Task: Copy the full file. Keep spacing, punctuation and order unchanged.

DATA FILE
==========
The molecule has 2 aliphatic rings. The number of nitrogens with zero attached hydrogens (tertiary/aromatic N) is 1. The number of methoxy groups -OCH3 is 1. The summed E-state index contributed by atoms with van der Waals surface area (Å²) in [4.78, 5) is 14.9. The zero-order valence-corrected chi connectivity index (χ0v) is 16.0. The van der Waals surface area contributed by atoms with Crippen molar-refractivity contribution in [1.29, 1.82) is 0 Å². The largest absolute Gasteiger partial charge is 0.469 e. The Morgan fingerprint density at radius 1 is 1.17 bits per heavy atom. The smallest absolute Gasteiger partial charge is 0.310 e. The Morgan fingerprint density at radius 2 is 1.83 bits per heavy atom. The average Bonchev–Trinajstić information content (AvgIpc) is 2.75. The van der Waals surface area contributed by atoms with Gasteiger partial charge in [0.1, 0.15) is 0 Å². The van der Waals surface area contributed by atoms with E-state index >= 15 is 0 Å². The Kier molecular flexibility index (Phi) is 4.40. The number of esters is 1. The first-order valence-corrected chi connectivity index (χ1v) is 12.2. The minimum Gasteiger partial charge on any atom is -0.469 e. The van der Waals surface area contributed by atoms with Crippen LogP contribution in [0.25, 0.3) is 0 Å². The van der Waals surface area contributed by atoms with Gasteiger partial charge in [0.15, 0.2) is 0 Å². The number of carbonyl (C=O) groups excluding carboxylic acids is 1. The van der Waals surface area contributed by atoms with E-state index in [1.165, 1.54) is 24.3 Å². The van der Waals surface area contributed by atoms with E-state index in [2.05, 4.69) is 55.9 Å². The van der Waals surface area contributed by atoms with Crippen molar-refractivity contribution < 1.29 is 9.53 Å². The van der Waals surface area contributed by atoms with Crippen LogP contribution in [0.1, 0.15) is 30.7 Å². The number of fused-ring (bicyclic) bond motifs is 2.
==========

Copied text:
The molecule has 2 aliphatic rings. The number of nitrogens with zero attached hydrogens (tertiary/aromatic N) is 1. The number of methoxy groups -OCH3 is 1. The summed E-state index contributed by atoms with van der Waals surface area (Å²) in [4.78, 5) is 14.9. The zero-order valence-corrected chi connectivity index (χ0v) is 16.0. The van der Waals surface area contributed by atoms with Crippen molar-refractivity contribution in [1.29, 1.82) is 0 Å². The largest absolute Gasteiger partial charge is 0.469 e. The Morgan fingerprint density at radius 1 is 1.17 bits per heavy atom. The smallest absolute Gasteiger partial charge is 0.310 e. The Morgan fingerprint density at radius 2 is 1.83 bits per heavy atom. The average Bonchev–Trinajstić information content (AvgIpc) is 2.75. The van der Waals surface area contributed by atoms with Gasteiger partial charge in [0.1, 0.15) is 0 Å². The van der Waals surface area contributed by atoms with E-state index >= 15 is 0 Å². The Kier molecular flexibility index (Phi) is 4.40. The number of esters is 1. The first-order valence-corrected chi connectivity index (χ1v) is 12.2. The minimum Gasteiger partial charge on any atom is -0.469 e. The van der Waals surface area contributed by atoms with Crippen LogP contribution in [0.25, 0.3) is 0 Å². The van der Waals surface area contributed by atoms with Gasteiger partial charge in [0.15, 0.2) is 0 Å². The number of carbonyl (C=O) groups excluding carboxylic acids is 1. The van der Waals surface area contributed by atoms with E-state index in [1.165, 1.54) is 24.3 Å². The van der Waals surface area contributed by atoms with E-state index in [2.05, 4.69) is 55.9 Å². The van der Waals surface area contributed by atoms with Crippen molar-refractivity contribution < 1.29 is 9.53 Å². The van der Waals surface area contributed by atoms with Crippen LogP contribution in [0.1, 0.15) is 30.7 Å². The number of fused-ring (bicyclic) bond motifs is 2.